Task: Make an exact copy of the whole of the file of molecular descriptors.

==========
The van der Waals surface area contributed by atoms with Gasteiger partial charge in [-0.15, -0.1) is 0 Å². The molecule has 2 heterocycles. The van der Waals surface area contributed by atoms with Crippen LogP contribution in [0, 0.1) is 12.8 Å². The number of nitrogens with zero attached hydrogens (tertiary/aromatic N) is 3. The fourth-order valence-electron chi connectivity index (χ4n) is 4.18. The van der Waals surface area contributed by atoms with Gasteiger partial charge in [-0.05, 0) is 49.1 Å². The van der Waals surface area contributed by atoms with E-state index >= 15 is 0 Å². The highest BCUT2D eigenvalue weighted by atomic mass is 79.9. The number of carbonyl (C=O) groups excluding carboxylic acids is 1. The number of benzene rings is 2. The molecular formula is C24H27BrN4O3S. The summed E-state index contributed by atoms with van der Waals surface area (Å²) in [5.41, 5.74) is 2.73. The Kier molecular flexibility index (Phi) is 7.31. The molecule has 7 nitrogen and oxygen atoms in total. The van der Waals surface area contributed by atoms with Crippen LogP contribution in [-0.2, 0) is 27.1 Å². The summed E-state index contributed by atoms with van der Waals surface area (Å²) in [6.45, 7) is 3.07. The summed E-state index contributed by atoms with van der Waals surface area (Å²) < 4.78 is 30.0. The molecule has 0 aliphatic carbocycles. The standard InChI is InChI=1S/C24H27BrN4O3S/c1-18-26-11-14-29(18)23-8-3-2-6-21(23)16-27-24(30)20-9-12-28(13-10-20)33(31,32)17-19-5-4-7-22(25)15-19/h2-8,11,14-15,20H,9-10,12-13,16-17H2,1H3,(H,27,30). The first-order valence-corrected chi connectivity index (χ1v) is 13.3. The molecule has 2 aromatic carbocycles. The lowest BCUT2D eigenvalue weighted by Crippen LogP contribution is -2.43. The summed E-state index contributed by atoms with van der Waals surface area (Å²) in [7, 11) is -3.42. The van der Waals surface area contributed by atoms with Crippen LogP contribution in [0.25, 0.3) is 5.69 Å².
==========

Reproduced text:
The van der Waals surface area contributed by atoms with Gasteiger partial charge in [-0.15, -0.1) is 0 Å². The molecule has 2 heterocycles. The van der Waals surface area contributed by atoms with Crippen LogP contribution in [0, 0.1) is 12.8 Å². The number of nitrogens with zero attached hydrogens (tertiary/aromatic N) is 3. The fourth-order valence-electron chi connectivity index (χ4n) is 4.18. The van der Waals surface area contributed by atoms with Gasteiger partial charge in [-0.05, 0) is 49.1 Å². The van der Waals surface area contributed by atoms with E-state index >= 15 is 0 Å². The highest BCUT2D eigenvalue weighted by atomic mass is 79.9. The number of carbonyl (C=O) groups excluding carboxylic acids is 1. The number of benzene rings is 2. The molecular formula is C24H27BrN4O3S. The summed E-state index contributed by atoms with van der Waals surface area (Å²) in [5.41, 5.74) is 2.73. The Kier molecular flexibility index (Phi) is 7.31. The molecule has 7 nitrogen and oxygen atoms in total. The van der Waals surface area contributed by atoms with Crippen LogP contribution in [-0.2, 0) is 27.1 Å². The summed E-state index contributed by atoms with van der Waals surface area (Å²) in [6.45, 7) is 3.07. The summed E-state index contributed by atoms with van der Waals surface area (Å²) < 4.78 is 30.0. The molecule has 0 aliphatic carbocycles. The standard InChI is InChI=1S/C24H27BrN4O3S/c1-18-26-11-14-29(18)23-8-3-2-6-21(23)16-27-24(30)20-9-12-28(13-10-20)33(31,32)17-19-5-4-7-22(25)15-19/h2-8,11,14-15,20H,9-10,12-13,16-17H2,1H3,(H,27,30). The first-order valence-corrected chi connectivity index (χ1v) is 13.3. The molecule has 2 aromatic carbocycles. The lowest BCUT2D eigenvalue weighted by Crippen LogP contribution is -2.43. The summed E-state index contributed by atoms with van der Waals surface area (Å²) in [7, 11) is -3.42. The van der Waals surface area contributed by atoms with Crippen LogP contribution in [0.25, 0.3) is 5.69 Å².